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Published on December 11th, 2017 | by Cynthia Shahan


Old Love Bug Going Electric?

December 11th, 2017 by  

As one of the first VW Beetle owners, my father might have been an odd entrant into the modern-day vehicle. A conservative WWII hero and vet, he made his life by keeping part of his sorrow tucked away and shut down in a corner of his mind — the war memories corner. To raise his children, he relied on a mix of conservative faith and Star Trek, and he strived to be fun. Ever the two-sided personality, his hero was Captain Kirk, and Star Trek was a dinnertime fair.

Therein lied his willingness to take on new concepts and to be “green” as he knew how to be early on. The 1960s were passing and he chose a little car to conserve fuel and found great happiness in this adventure, nearly driving on the sidewalks as he showed us how small it was. This is all even though he had five children to cart around (or perhaps because of it). The VW Beetle certainly captures part of the history of our life (including all of the journeys his children continued to take in the Beetle).

Our story was not an abnormal one. The VW Beetle is one of the most iconic vehicles in history. I believe many fans of the era and car will love to find Herbie going all-electric.

With talk of an electric Beetle in the air early last year, I was hopeful that Volkswagen would plan and build many versions of the electrical vehicle promptly — or in the next few years. Nothing yet. (Though, an electric VW van seems to be in the works.) The hope is still that the legacy of VW got beyond the company’s failings and it will try to redeem itself in the much-needed journey to zero emissions.

Greg Kable for autocar.uk sparked up the conversation again in early November 2017, explaining that indeed Volkswagen is considering plans for an electric, rear-wheel-drive successor to today’s Beetle. According to Herbert Diess, the German carmaker’s chairman, “The next decision on electric cars will be what kind of emotional concepts we need.”

What does “emotional concepts” mean? “Volkswagen’s 59-year-old chairman says it covers cars such as the Microbus and Beetle, as well as open-top models such as the Kübelwagen and Buggy. Diess denies that a firm decision on the Beetle’s successor has been made. However, he suggests that any direct successor model would be electric.”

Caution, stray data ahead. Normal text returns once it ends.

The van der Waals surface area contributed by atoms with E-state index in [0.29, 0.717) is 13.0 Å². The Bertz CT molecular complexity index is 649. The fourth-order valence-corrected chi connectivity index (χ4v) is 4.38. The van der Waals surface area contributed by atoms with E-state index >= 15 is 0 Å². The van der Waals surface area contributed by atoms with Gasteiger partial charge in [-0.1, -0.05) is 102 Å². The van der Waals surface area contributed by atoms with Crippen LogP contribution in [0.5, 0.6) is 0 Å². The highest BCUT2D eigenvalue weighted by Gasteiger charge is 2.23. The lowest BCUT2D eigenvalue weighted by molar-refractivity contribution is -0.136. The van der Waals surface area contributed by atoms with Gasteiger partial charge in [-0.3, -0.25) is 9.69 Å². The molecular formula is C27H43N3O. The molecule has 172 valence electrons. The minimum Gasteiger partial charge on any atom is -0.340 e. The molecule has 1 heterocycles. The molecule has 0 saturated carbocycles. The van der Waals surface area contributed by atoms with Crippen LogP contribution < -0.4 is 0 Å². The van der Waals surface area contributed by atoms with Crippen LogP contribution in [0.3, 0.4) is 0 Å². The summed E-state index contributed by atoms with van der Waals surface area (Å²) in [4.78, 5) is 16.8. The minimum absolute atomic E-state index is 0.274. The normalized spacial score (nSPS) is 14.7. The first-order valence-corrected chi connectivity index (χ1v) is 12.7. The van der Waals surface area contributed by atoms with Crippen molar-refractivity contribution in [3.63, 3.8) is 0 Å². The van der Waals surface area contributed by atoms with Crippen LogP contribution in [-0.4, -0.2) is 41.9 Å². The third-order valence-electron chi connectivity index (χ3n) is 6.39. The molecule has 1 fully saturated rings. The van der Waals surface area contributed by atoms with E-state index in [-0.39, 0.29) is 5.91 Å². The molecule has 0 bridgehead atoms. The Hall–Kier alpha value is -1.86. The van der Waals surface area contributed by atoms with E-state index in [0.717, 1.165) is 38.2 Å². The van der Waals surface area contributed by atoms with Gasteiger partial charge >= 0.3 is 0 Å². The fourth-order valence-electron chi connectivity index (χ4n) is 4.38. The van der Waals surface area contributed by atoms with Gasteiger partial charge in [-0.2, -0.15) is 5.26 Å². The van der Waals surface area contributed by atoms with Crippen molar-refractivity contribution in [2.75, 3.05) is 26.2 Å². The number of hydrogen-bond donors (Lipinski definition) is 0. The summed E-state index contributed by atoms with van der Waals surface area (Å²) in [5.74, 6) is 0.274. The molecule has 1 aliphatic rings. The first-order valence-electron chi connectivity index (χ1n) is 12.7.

“’If we wanted to do a Beetle, electrically it would be much better than today’s model, much closer to history because it could be rear-wheel drive,’ Diess emphasizes.

“’We have a good chance on the electric side. You can do derivatives efficiently. We have a very flexible platform. We can do nice things: rear-wheel drive, front-wheel drive, all-wheel drive.’”

For those of you too young to remember how spunky Herbie, the (VW) Love Bug was, that video shows that active little vehicle longing for the instant torque of an all-electric car.

It seems to me this all-electric vehicle would be the perfect companion to a family-sized Tesla, needing less range and offering one-on-one time in a cozy space.

Today, at least, you can enjoy another fascinating little EV that an electric VW Beetle brings to mind — the Fiat 500e. Here’s a test drive in the 500e, and here’s one from CleanTechnica Director Zach Shahan:

By the way, there are also some converted VW Beetles out there, like the 1966 Zelectricbug. Here’s an interview with Zelectric Motors CEO and Director of R&D, David Benardo.

Related Stories:

Volkswagen’s $84 Billion Tesla Fighting Budget & IAA Announcements

VW e-Golf Shines, StreetScooter Work Breaks Into Top 20 (Europe Electric Car Sales Report)

Will Volkswagen Become #1 Electric Automaker Within 5–10 Years?

Image: VW via Wikimedia Commons (this file has been identified as being free of known restrictions under copyright law, including all related and neighboring rights).



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About the Author

Cynthia Shahan started writing after previously doing research and publishing work on natural birth practices. (Several unrelated publications) She is a licensed health care provider. She studied and practiced both Waldorf education, and Montessori education, mother of four unconditionally loving spirits, teachers, and environmentally conscious beings born with spiritual insights and ethics beyond this world. (She was able to advance more in this way led by her children.)

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